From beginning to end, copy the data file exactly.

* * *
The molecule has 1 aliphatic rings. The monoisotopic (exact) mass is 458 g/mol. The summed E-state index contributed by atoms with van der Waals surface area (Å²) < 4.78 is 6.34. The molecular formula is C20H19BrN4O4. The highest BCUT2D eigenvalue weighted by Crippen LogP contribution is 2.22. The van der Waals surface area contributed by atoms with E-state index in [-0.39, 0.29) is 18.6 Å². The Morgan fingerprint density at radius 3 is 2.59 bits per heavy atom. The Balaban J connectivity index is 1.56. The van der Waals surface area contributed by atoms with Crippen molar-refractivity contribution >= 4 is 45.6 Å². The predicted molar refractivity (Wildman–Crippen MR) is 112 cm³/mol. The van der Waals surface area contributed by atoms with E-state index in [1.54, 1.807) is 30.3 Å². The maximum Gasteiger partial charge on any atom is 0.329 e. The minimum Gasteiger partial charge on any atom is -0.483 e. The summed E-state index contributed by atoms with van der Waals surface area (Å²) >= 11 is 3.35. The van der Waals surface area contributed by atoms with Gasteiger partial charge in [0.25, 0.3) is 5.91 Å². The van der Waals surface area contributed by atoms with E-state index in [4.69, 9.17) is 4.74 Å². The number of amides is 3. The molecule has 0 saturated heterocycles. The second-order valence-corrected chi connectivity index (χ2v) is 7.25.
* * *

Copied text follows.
The molecule has 1 aliphatic rings. The monoisotopic (exact) mass is 458 g/mol. The summed E-state index contributed by atoms with van der Waals surface area (Å²) < 4.78 is 6.34. The molecular formula is C20H19BrN4O4. The highest BCUT2D eigenvalue weighted by Crippen LogP contribution is 2.22. The van der Waals surface area contributed by atoms with E-state index in [-0.39, 0.29) is 18.6 Å². The Morgan fingerprint density at radius 3 is 2.59 bits per heavy atom. The Balaban J connectivity index is 1.56. The van der Waals surface area contributed by atoms with Crippen molar-refractivity contribution >= 4 is 45.6 Å². The predicted molar refractivity (Wildman–Crippen MR) is 112 cm³/mol. The van der Waals surface area contributed by atoms with E-state index in [1.54, 1.807) is 30.3 Å². The maximum Gasteiger partial charge on any atom is 0.329 e. The minimum Gasteiger partial charge on any atom is -0.483 e. The summed E-state index contributed by atoms with van der Waals surface area (Å²) >= 11 is 3.35. The van der Waals surface area contributed by atoms with Gasteiger partial charge in [0.25, 0.3) is 5.91 Å². The van der Waals surface area contributed by atoms with E-state index in [4.69, 9.17) is 4.74 Å². The number of amides is 3. The molecule has 0 saturated heterocycles. The second-order valence-corrected chi connectivity index (χ2v) is 7.25.